The economy took center stage for much of 2011 as the entire world faced difficult economic conditions.
In January, the Jamaica Stock Exchange was ready to introduce an electronic trading system that allows real-time simultaneous tracking of stocks on the exchanges of Jamaica, Barbados, and Trinidad and Tobago. Investors in these regions will now be able to buy and sell equities directly, rather going through a settlement bank.
A number of financial experts recommended more financial education for Jamaicans. The Financial Services Commission urged people to become educated in financial matters and introduced a program of lessons designed for implementation in the schools. These lessons cover the rights and responsibilities involved with being knowledgeable consumers of financial services. Joseph M. Matalon, president of the Private Sector Organization of Jamaica (PSOJ), also stated that the government should create a public education program designed to inform citizens about the importance of paying their taxes. Matalon said that many Jamaicans are unaware of the critical nature of tax-related issues. In another tax-related matter, tax consultant and head of the Taxation Committee of the Institute of Chartered Accountants of Jamaica (ICAJ), Ethlyn Norton-Coke, encouraged the government’s tax reform committee to enlarge the tax base by including people who work in the informal economy in any reforms. Taxi drivers were cited as a good example of workers who make money, but do not pay their fair share of tax.
Poverty remains a significant concern for Jamaica’s government and financial observers. According to the Planning Institute of Jamaica, the nation’s poverty level rose from 16.5 percent in 2009 to over 20 percent in 2010. In 2007, 9.9 percent of the population lived in poverty. A report from the Institute attributes the causes of poverty in Jamaica to fiscal stabilization measures, extreme weather conditions that existed in 2010, and civil unrest occurring in May 2011. Dr. Omar Davies, the Opposition spokesman on finance, said that the government did not include adequate measures to aid the poor and other vulnerable groups in its 2011-2012 budget. Current economic conditions require the government to provide a “reprieve” for Jamaicans, but there has been no move toward mitigating citizens’ financial burdens in the new budget.
And as if to concur with expert opinion and studies, the annual World Economic Forum Global Competitive Index for 2011 indicated that Jamaica had dropped 12 places in the ranking of 142 regional economies. Jamaica had a ranking of 107 among the142 nations included in the 2011 Index. The change in status was attributed to lack of physical security, poor infrastructure development, inefficient allocation of resources, and lagging innovation.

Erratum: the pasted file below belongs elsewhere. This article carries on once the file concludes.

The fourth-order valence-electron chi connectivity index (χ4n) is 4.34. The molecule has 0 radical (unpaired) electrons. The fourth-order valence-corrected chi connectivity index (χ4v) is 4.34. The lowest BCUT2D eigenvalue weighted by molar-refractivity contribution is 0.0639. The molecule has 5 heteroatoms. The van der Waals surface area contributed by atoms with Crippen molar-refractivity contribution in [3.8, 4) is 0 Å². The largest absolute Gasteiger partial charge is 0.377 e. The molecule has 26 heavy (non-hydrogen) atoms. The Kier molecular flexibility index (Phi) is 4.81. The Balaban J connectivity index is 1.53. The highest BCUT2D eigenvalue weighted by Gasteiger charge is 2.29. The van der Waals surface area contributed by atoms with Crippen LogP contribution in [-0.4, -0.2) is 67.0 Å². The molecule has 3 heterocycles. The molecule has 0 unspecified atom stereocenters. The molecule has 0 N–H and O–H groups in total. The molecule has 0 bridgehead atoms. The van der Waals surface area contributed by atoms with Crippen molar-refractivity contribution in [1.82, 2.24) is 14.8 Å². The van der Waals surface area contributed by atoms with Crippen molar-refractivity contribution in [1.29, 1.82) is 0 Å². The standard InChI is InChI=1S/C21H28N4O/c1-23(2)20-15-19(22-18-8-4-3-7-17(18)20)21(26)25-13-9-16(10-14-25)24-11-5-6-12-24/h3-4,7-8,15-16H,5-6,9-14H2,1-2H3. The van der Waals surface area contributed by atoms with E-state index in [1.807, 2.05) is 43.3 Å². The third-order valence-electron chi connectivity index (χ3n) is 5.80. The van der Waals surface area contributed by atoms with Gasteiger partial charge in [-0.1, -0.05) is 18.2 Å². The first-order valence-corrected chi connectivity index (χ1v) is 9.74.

Once he took office, Jamaica’s new Prime Minister Andrew Holness established a government plan designed to emphasize public-private ventures that will drive economic expansion. Holness is not depending on public spending for growth, he said, but instead will work with companies in China, the United States, and Europe to increase investments in the island’s housing, roads, and water facilities sectors. Jamaica appears ready for growth, having shown an increase in the Gross Domestic Product of 1.5 percent over 2011, according to Michael Stern, Minister of State for Industry, Investment and Commerce. Douglas Orane, CEO of GraceKennedy, supported Stern’s optimistic view of the economy, citing the vibrant and growing nature of Jamaican entrepreneurship. Karl Samuda, Minister of Industry, Investment and Commerce, assured potential Canadian investors about the many opportunities for wealth creation in Jamaica at the JAMPRO “Invest in Jamaica” forum in Toronto. Samuda particularly cited Jamaica’s potential in trading and investment sectors like health and sports tourism, information technology, agriculture, and energy. Also touting Jamaica’s potential was Minister of Finance
Audley Shaw, who invited the Chinese to increase their stake in the nation during a visit to China for meetings with government ministers there. Shaw affirmed his belief that Jamaica’s commitments to the International Monetary Fund would be met, noting that this was critical for the country’s continuing economic stability.
Audley Shaw, Jamaica’s Minister of Finance, was optimistic about the economic growth of the country, which he believed could exceed the targeted 2.5 percent estimate for 2011. Shaw said he is “optimistic” because Jamaica continues to try to attract new investments in tourism and in information and communications technology. The government approved a law permitting the expansion of casinos in Jamaica as well, which he expects will give a boost to the economy.
However, Jamaica’s large amount of debt has a negative impact on local hospitals and schools. Both organizations have learned to make do with less because paying off the national debt remains a top priority for the government. Jamaica’s debt to creditors totals $18.2 billion, more than the entire production of the nation’s domestic economy for one year. This represents 132 percent of the Gross Domestic Product, according to the International Monetary Fund (IMF).